How to Write Your Memoir Like a Novel

A few years ago, I went to a workshop in New York City for writers. There I was surrounded by a group of novelists. As someone who loves to write fiction, I was interested, but at the time, I wasn’t working on a novel. I was working on a memoir, a book about a series of adventures I had in Paris called Crowdsourcing Paris that was published just a few weeks ago.

“Is this a waste of time?” I thought. “Can the techniques they’re teaching at this workshop actually help me write a better memoir?”

And for you, if you’re working on a book about your life, what can you learn from novelists? Are there any fiction techniques that you can apply to your memoir writing?

In this post, I want to share what I learned both from the workshop and since then about writing a memoir. If you’re writing memoir, I think these techniques will change your writing process and result in a much better book.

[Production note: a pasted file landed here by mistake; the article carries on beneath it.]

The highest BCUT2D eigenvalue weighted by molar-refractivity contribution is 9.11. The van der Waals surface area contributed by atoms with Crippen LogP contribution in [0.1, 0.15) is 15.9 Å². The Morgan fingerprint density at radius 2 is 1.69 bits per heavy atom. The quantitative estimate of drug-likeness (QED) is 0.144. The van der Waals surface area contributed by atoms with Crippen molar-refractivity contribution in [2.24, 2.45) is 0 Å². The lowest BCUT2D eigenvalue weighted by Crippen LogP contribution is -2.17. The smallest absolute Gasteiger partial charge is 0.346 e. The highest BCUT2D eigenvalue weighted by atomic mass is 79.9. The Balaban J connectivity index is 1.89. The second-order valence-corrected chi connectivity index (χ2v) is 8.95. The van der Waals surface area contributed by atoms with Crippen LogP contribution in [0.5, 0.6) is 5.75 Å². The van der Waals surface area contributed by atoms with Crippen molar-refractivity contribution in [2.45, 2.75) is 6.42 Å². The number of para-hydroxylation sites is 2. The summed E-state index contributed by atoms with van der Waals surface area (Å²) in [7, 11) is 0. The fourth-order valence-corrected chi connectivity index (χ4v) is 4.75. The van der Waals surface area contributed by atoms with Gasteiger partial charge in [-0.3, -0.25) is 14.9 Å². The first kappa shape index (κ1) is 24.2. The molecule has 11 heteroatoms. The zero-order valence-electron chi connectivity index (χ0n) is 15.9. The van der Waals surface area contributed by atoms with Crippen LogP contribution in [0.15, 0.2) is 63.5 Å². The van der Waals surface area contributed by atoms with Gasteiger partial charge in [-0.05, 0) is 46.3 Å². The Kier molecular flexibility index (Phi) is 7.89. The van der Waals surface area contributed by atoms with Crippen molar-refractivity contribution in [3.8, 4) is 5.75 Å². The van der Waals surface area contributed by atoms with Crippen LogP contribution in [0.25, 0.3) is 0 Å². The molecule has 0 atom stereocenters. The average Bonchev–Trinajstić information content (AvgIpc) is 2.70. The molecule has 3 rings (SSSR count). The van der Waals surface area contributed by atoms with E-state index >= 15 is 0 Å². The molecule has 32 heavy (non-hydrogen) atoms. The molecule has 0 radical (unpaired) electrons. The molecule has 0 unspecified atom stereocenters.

And if you’re working on a novel right now, pay attention too, because these same techniques will help you with your writing.

Can Memoir Writers Learn from Novelists?

As I was sitting in that workshop in NYC, it began to dawn on me, slowly and then all at once, how similar memoirs and novels are.

Before we talk about what memoirists can learn from novelists, let’s talk about what makes a good memoir in the first place.

Here are some things people love about memoir:

  • Tells an entertaining, engaging story
  • Life lessons you can apply to your own life
  • Getting a different perspective on life and the world